Even as Samajwadi Party chief Mulayam Singh Yadav has been named the preferred prime ministerial candidate by 12% of the respondents from the Other Backward Classes, 13% among the community pitched for Mayawati and as many as 62% preferred Modi. The BJP is expected to highlight the backward caste identity of Modi in the state where caste affiliations play a critical role in electoral outcomes.

The biggest worry for Samajwadi Party is sure to be the electoral mood in western Uttar Pradesh. The party's ratings are the lowest — 15% — in this region. However, it seems to be holding on its present position in central Uttar Pradesh. Muzaffarnagar Comes Handy for Saffron Party

   Th e c om mu n a l c l a s h e s i n Muzaffarnagar have unsettled social equations in western Uttar Pradesh and catapulted the BJP into a dominant position. Samajwadi Party's popularity has nosedived primarily because it has lost the trust of Muslim voters who hold considerable clout in the region. As many as 57% respondents in the survey said the BJP would gain the most from the recent riots in western Uttar Pradesh.

Barring a brief period following the demolition of the Babri Masjid at Ayodhya, when a section of the Jats backed the BJP, the community has been voting along with Muslims. But with the Jat-Muslim conflict in the area severing the social alliance, the BJP's rivals are likely to find it difficult to consolidate the Hindu votes in their favour. The emerging situation can be troubling for not just the SP but also the Congress-RLD alliance. While there is an erosion of Muslim support for the SP, the Jats are no longer willing to consolidate their votes for helping the Congress and the RLD.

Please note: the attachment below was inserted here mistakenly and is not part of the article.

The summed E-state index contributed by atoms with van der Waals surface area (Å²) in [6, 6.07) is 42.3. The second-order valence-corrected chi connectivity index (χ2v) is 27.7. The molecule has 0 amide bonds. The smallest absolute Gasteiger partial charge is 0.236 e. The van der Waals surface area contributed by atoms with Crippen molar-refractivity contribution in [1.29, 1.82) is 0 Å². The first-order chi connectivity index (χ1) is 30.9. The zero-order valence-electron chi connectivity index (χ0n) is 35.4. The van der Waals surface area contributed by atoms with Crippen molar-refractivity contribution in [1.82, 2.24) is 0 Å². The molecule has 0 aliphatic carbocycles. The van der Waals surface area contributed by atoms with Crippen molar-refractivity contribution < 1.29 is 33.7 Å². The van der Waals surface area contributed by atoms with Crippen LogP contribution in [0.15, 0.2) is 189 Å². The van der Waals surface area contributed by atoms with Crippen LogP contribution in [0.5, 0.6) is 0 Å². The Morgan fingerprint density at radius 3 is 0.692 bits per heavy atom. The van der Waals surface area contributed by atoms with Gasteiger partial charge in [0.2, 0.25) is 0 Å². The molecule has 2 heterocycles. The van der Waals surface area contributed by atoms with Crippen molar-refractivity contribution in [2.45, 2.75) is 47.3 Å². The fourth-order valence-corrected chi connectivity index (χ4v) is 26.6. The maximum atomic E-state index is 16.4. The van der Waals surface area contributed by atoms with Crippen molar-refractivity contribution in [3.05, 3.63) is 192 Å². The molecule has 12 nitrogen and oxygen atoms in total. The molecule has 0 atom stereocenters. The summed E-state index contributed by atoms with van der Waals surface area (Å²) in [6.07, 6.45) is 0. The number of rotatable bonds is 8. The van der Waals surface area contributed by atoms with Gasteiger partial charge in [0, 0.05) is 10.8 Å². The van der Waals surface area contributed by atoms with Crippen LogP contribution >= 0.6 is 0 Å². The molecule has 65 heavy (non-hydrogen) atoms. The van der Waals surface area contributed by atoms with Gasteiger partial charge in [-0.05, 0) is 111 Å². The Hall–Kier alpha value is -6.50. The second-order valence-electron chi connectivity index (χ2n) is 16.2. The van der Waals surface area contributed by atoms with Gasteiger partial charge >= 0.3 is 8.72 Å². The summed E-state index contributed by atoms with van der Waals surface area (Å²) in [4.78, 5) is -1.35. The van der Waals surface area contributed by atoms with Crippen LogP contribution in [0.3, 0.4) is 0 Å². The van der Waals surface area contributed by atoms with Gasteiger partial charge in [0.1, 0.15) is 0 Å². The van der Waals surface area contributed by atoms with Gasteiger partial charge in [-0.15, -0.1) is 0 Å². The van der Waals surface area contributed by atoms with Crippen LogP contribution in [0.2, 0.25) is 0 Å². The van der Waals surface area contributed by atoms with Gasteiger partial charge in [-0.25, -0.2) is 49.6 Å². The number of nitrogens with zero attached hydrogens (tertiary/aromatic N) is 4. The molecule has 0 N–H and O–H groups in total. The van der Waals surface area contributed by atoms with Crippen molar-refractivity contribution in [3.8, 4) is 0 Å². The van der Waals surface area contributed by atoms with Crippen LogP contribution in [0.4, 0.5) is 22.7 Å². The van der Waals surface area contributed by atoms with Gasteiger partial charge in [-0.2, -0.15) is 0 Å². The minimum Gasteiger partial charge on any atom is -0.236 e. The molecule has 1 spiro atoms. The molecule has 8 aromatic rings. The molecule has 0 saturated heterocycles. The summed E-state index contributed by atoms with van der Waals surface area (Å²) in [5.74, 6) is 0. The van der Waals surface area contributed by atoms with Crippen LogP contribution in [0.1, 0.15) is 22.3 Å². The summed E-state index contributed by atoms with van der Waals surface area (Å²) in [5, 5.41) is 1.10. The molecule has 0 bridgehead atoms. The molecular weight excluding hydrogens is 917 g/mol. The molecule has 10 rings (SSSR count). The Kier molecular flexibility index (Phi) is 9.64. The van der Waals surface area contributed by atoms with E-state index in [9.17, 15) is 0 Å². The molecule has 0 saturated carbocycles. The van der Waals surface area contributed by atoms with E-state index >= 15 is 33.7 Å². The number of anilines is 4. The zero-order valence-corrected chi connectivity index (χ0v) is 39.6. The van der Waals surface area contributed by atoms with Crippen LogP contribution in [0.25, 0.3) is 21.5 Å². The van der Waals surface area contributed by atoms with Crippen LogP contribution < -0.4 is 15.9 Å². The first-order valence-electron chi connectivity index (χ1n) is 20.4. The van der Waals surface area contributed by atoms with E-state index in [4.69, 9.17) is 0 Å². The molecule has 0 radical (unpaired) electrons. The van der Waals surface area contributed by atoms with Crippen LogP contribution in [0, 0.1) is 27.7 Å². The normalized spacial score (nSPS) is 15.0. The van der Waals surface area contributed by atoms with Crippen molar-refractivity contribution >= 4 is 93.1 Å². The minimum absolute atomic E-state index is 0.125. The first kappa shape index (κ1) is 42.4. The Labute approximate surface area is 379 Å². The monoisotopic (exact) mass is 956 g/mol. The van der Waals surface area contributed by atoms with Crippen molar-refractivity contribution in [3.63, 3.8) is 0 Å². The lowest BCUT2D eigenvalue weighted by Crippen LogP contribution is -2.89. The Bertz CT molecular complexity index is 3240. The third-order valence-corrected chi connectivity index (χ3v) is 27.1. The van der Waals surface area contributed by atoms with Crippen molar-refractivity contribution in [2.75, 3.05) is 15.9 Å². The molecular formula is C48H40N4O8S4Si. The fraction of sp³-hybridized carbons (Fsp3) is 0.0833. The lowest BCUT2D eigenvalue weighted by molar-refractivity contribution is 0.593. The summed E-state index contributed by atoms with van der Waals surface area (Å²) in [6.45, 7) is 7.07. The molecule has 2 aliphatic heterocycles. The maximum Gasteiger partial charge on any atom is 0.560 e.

According to the survey, Narendra Modi registered a sharp rise in popularity after he was named the BJP's prime ministerial candidate on September 13. The voting intent for the BJP also went up as a result. The respondents also expect Narendra Modi to play a key role in Uttar Pradesh, where his close aide Amit Shah has been made in-charge of the BJP in the run-up to the Lok Sabha elections. Modi is expected to contest the elections from Varanasi in the state.

Majority Feels SP is Mulayam on Congress

   The Samajwadi Party's attempts to distance itself from the Congressled coalition at the Centre on various issues while continuing to lend it outside support appear to have cut no ice with the electorate in Uttar Pradesh. As many as 53% respondents in the survey said the SP could have a pact with the Congress after the 2014 polls.

Thirty-seven per cent, on the other hand, said the SP's main regional rival, Mayawati-led Bahujan Samaj Party, could join hands with the Congress. An even fewer 33% saw the possibility of an alliance between the BSP and the Narendra Modi-led BJP.

The survey shows that the voters appreciate the complexities involved in a tie-up between the BSP and the Congress despite the latter's recent efforts to clear corruption cases against Mayawati. The BSP, which ensured a complete snapping of ties between the Congress and the Dalits, would not like to provide the ruling party at the Centre an opportunity to revive its appeal among the community. A resurgent Congress could also become a claimant for the support of the upper castes, which firmly backed the party before the Ram Janmabhoomi movement.

Nearly half of the respondents named the BJP-led NDA as the best alliance to run the country while just over a fourth backed the Congress-led United Progressive Alliance. Significantly, the parliamentary constituencies currently controlled by the SP and the BSP showed an increased preference for an NDA government at the Centre.

SP chief Mulayam Singh Yadav's claim that the third front would be in a position to form the government does not seem to have found many takers. Only 11% of the respondents named it as the best option, perhaps a reflection of the loss of appeal of the SP coupled with Modi's increasing popularity.